Supplementing Egg Shells

When you walk down the chicken keeping aisle at your local feed store, you will notice “Oyster Shells” as an added supplement. While we do have some on hand just in case, one bag lasts us a while because we decided to supplement crushed egg shells as our source of calcium for our girls.

While commercial feed contains calcium, the girls sometimes need that extra boost for their egg production. The quality of their egg shells depend on it. Lately, because the majority of our girls are just starting to lay their first eggs, we have been noticing more and more soft shelled eggs in our nesting boxes and on the “poop tray”. So we decided to do a post about what we do about it.

imageFirst, we collect egg shells in a bowl. You can either let them dry naturally or place them in the oven to dry. I suggest the oven not only because it’s quicker, but less chance of any bacteria growing on the shells as it could take a while for them to dry naturally. Then, crush the snot out of them! Make sure they are not in any way, shape or form recognizable as an egg. You don’t want to promote egg eating! In the crushed state, they don’t know that they are eating recycled egg shells. (This is a great “job” for the kids! Our son loves to crush the eggs.)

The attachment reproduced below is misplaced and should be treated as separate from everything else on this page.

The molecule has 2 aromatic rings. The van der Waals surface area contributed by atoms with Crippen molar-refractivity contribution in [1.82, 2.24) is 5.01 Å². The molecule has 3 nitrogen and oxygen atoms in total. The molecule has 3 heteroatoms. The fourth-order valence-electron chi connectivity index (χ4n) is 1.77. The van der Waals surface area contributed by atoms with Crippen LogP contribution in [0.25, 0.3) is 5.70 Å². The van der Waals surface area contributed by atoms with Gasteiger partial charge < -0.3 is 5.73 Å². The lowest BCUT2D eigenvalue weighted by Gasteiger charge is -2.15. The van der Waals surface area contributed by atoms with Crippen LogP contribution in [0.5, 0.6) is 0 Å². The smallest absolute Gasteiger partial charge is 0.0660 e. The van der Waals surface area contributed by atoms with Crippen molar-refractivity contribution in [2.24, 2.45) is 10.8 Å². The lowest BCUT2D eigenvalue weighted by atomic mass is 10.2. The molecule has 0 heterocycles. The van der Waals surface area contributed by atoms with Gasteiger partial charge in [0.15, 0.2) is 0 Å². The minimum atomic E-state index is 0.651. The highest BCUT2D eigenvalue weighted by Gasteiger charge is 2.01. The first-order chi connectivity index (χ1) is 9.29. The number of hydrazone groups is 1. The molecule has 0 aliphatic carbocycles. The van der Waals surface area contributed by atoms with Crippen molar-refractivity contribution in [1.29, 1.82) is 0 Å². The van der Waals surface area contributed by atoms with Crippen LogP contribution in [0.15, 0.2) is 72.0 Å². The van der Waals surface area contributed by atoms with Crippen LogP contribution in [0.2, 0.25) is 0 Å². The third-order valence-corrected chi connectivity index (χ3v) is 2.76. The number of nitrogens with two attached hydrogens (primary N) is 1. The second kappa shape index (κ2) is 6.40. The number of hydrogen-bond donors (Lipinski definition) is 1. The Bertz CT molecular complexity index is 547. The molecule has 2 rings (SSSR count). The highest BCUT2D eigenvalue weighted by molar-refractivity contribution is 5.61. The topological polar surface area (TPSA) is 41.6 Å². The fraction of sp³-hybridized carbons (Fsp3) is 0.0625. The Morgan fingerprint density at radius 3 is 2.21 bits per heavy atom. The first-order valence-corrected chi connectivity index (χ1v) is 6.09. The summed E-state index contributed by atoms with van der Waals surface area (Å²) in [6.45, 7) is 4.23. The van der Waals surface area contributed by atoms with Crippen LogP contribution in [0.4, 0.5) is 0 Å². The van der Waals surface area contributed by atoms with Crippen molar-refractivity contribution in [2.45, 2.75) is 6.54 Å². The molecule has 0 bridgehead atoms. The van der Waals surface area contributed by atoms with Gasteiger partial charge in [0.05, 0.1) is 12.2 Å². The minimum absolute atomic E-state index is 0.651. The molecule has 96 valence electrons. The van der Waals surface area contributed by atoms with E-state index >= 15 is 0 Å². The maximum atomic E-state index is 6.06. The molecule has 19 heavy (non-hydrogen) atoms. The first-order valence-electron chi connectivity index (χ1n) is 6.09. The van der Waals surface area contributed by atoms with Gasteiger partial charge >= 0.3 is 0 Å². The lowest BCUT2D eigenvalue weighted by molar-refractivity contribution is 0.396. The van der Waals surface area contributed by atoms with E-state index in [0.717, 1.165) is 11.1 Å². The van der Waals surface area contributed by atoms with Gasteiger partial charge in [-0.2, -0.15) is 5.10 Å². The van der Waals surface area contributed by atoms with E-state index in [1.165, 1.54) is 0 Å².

When they are ready for consumption, you want to make sure you offer it as a freestanding food and not mixed in with their feed. Calcium is one of those supplements that the chicken should know whether or not they need. We try to give it to our girls once a week. If you notice extra calcium building up on the eggs they are laying, back off. Chickens are also known to be gluttons. 😉

Get the kids involved! They will love the "job" of crushing egg shells!

Get the kids involved! They will love the “job” of crushing egg shells!

 

Homesteading Tip: Egg shells are also great for compost! So make sure to save some for that too!

 

Finally! Our First Egg!

Those who keep chickens knows how torturous it is waiting for that first egg. They also know how rewarding it is when that first egg arrives! Being zero degrees the past few days and a couple of major snow storms blowing our way, I was not expecting any eggs from our younger chickens until at least March, even though they just turned 18 weeks this week. Heck, one of our older girls (our drama queen White Cochin, Hildegard) has completely stopped laying for the winter.

Jolie the Turken

Jolie the Turken

So when I found our Naked Neck Turken hiding out in one of the nesting boxes this morning, I pretty much played it off as her hiding from the rest of them with no where else to go since there was over a foot of snow outside and they have been “cooped up” for a couple of days now. (She seems to be the lowest in the pecking order from what I can tell) But low and behold! Thirty minutes later there was a tiny egg in that box! Still warm! So unless one of the other girls laid their first egg and she just decided to sit on it for a bit to see what it was like, I’m saying she’s first out of the ten youngins to lay their first egg. Congrats Jolie!

Lucas Holding the Turken egg

Lucas Holding the Turken egg

Side by Side with a Barred Rock egg

Side by Side with a Barred Rock egg

Correction 2/4/2015: they are actually 20 weeks old. My math was off!